1. reimburse the difference between the value of consideration determined in the failed contract and in the contract  providing security coverage; and
  2. reimburse the expenses arising due to the conclusion of the contract providing security coverage.

Liability for breach of contract

According to the old Civil Code, the party causing damage by breach of contract was not held liable if he proved that he proceeded in a way that is generally expected in the given situation. In contrast with that, based on the new rules, the party causing damage will not be  held liable, if he proves the existence of the following conditions:

  1. the breach of contract arose due to a circumstance beyond his control unforeseeable at the time of the conclusion of the contract; and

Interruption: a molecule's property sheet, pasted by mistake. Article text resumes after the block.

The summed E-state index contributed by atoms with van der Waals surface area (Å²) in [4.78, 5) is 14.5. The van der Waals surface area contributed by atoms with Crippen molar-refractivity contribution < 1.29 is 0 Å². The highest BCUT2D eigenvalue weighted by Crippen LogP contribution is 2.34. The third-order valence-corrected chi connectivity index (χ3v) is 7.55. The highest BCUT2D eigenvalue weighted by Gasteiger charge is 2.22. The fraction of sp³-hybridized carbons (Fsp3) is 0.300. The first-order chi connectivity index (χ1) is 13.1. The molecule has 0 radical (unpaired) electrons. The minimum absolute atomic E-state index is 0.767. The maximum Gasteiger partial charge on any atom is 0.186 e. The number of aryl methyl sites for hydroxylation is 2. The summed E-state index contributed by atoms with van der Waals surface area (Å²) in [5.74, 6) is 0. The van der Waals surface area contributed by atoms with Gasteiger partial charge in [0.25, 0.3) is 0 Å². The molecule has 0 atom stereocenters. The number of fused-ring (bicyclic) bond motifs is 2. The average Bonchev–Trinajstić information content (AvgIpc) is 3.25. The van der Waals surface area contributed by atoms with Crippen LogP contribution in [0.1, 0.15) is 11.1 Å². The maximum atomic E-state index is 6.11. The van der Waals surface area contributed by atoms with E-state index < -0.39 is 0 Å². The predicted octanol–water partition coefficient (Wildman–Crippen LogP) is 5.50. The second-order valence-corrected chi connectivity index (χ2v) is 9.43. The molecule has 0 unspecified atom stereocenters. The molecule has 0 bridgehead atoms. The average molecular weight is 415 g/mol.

2. it could not be expected from him to avoid the circumstance or prevent the damage.

VI. Limitation time

Changing the term of the statutory of limitation time

In the old Civil Code, the parties also had the possibility to change the term of the statutory limitation time, because they could stipulate a term shorter than the statutory 5-year-limitation time. Extending the term of the statutory limitation time was only possible in case of 1-year- limitation time, and the parties could extend it only by 1 additional year.

According to the new regulation the parties may agree in writing on a limitation term either shorter or longer than the statutory time.

Interruption of the limitation time

A significant innovation of the new Civil Code that the written statement demanding the obligor to perform will not interrupt the term of limitation anymore.  For that reason, those claims which approximate to of the end of the limitation time should be enforced in judicial procedure in the future if the parties cannot reach an agreement on the settlement.-